How do you know if it’s time for back surgery?

If you or a loved one is suffering from chronic neck or back pain, you’re not alone. More than 80 percent of Americans have, or will, suffer from back pain during their lifetime. Just because back pain is common doesn’t make dealing with it any easier.

In fact, living with chronic neck or back pain can greatly impact your life. It can strain your finances because of lost days at work or increased medical costs. Back pain can add stress to your relationships. Mostly, though, back pain seems to take away the little joys in life.

Back pain can occur for almost any reason. Sometimes there is a traumatic event such as a car or sporting accident that causes back pain. Other times, aging causes neck or back pain because of arthritis or disc shrinking, which can cause pressure to be placed on nerves.

So what are your options if you have back pain? If the pain doesn’t go away after a few days of rest, you should consider visiting your primary care physician. He or she will likely suggest a course of conservative, nonsurgical treatment. This includes:

  • Low-impact exercises such as walking, swimming, yoga or Pilates
  • Use of non-steroidal anti-inflammatory medications such as ibuprofen or naproxen
  • Physical Therapy
  • Chiropractic care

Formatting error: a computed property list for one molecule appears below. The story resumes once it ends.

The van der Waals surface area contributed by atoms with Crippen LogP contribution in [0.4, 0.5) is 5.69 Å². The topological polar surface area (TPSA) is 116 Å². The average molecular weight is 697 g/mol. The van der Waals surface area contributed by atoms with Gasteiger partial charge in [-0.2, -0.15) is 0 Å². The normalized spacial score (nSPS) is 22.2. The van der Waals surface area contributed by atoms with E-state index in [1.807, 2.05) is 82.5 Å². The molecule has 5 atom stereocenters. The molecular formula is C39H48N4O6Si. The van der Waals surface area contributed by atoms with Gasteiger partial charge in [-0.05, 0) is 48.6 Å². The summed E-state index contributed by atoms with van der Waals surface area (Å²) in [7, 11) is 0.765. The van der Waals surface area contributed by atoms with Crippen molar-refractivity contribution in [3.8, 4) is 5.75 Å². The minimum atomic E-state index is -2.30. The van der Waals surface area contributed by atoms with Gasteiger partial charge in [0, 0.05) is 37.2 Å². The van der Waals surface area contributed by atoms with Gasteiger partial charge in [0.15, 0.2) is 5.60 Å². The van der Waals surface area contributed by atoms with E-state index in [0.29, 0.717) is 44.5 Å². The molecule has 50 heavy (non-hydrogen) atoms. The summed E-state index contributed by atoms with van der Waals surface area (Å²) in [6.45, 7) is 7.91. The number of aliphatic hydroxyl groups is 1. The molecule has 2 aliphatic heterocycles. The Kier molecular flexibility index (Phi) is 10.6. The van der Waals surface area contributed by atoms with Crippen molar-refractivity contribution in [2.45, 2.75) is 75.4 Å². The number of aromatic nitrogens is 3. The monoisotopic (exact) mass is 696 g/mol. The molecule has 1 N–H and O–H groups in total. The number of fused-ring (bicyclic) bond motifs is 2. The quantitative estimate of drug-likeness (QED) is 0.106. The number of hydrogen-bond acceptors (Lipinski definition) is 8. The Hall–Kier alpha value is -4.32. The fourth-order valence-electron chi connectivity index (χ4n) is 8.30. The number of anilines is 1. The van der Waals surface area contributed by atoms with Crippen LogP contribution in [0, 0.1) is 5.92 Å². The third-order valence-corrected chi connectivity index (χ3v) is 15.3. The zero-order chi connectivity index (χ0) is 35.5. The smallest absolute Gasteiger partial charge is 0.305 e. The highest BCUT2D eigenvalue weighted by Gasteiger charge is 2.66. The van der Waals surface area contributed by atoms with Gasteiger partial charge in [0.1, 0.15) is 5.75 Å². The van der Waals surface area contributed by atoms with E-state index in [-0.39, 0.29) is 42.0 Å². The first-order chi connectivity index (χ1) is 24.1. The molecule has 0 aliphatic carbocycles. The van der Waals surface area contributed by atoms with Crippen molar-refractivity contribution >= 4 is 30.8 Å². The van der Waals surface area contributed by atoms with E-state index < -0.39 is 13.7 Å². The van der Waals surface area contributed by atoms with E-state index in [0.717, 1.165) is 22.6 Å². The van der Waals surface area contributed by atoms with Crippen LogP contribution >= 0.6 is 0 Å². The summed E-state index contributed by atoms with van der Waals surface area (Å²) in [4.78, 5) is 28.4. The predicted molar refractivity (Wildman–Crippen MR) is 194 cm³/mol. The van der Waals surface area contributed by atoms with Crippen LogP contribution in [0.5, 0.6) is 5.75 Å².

If your pain hasn’t lessened after several weeks or months of conservative treatment, you physician request x-rays, MRIs or CT scans. These will help him to be able to more accurately pinpoint the cause of your pain. Depending on what your physician finds, a surgical solution may be suggested.

If your physician suggests a surgical approach to relieving your pain, make sure you research all of your options. Here are some questions you should ask your surgeon and physician:

  • What’s the difference between minimally invasive spine surgery and traditional open-back surgery?
  • What is the recovery period like for minimally invasive spine surgery compared to traditional open back surgery?
  • How long will I need to stay in the hospital?
  • What is the success rate of minimally invasive spine surgery compared to traditional open back surgery?

Remember, it is always OK to get a second opinion when it comes to making a decision about spine surgery.

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